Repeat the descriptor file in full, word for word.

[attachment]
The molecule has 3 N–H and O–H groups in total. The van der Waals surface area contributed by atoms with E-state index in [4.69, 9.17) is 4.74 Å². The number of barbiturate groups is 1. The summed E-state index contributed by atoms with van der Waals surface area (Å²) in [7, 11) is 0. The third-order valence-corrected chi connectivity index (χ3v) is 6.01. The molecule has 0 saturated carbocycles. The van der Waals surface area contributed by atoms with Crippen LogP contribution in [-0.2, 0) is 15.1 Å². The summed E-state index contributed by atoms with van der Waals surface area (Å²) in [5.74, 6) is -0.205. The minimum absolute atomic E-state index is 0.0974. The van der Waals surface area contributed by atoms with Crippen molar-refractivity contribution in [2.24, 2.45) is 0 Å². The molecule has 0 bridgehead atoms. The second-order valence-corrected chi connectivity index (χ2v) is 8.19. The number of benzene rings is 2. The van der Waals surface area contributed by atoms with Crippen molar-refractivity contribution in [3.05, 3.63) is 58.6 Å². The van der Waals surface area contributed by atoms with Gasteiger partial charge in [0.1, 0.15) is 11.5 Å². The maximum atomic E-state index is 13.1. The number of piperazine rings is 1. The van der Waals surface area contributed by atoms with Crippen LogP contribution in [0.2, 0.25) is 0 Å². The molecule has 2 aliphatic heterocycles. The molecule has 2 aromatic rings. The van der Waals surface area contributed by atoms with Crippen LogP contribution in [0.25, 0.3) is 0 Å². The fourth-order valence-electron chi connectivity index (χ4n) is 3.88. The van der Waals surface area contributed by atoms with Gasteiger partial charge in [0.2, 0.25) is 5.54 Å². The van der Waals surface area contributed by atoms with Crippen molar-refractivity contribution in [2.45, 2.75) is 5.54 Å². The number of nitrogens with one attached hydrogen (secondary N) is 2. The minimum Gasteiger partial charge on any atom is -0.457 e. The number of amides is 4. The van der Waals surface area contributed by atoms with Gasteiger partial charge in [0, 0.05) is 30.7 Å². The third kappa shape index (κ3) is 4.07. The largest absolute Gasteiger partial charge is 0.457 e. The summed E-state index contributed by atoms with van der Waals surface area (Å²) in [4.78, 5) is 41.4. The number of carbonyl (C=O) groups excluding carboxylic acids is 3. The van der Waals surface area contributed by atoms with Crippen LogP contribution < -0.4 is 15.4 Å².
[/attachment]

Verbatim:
The molecule has 3 N–H and O–H groups in total. The van der Waals surface area contributed by atoms with E-state index in [4.69, 9.17) is 4.74 Å². The number of barbiturate groups is 1. The summed E-state index contributed by atoms with van der Waals surface area (Å²) in [7, 11) is 0. The third-order valence-corrected chi connectivity index (χ3v) is 6.01. The molecule has 0 saturated carbocycles. The van der Waals surface area contributed by atoms with Crippen LogP contribution in [-0.2, 0) is 15.1 Å². The summed E-state index contributed by atoms with van der Waals surface area (Å²) in [5.74, 6) is -0.205. The minimum absolute atomic E-state index is 0.0974. The van der Waals surface area contributed by atoms with Crippen molar-refractivity contribution in [2.24, 2.45) is 0 Å². The molecule has 0 bridgehead atoms. The second-order valence-corrected chi connectivity index (χ2v) is 8.19. The number of benzene rings is 2. The van der Waals surface area contributed by atoms with Crippen molar-refractivity contribution in [3.05, 3.63) is 58.6 Å². The van der Waals surface area contributed by atoms with Gasteiger partial charge in [0.1, 0.15) is 11.5 Å². The maximum atomic E-state index is 13.1. The number of piperazine rings is 1. The van der Waals surface area contributed by atoms with Crippen LogP contribution in [0.2, 0.25) is 0 Å². The molecule has 2 aliphatic heterocycles. The molecule has 2 aromatic rings. The van der Waals surface area contributed by atoms with Crippen LogP contribution in [0.25, 0.3) is 0 Å². The fourth-order valence-electron chi connectivity index (χ4n) is 3.88. The van der Waals surface area contributed by atoms with Gasteiger partial charge in [0.2, 0.25) is 5.54 Å². The van der Waals surface area contributed by atoms with Crippen molar-refractivity contribution in [2.45, 2.75) is 5.54 Å². The number of nitrogens with one attached hydrogen (secondary N) is 2. The minimum Gasteiger partial charge on any atom is -0.457 e. The number of amides is 4. The van der Waals surface area contributed by atoms with Gasteiger partial charge in [0, 0.05) is 30.7 Å². The third kappa shape index (κ3) is 4.07. The largest absolute Gasteiger partial charge is 0.457 e. The summed E-state index contributed by atoms with van der Waals surface area (Å²) in [4.78, 5) is 41.4. The number of carbonyl (C=O) groups excluding carboxylic acids is 3. The van der Waals surface area contributed by atoms with Crippen LogP contribution < -0.4 is 15.4 Å².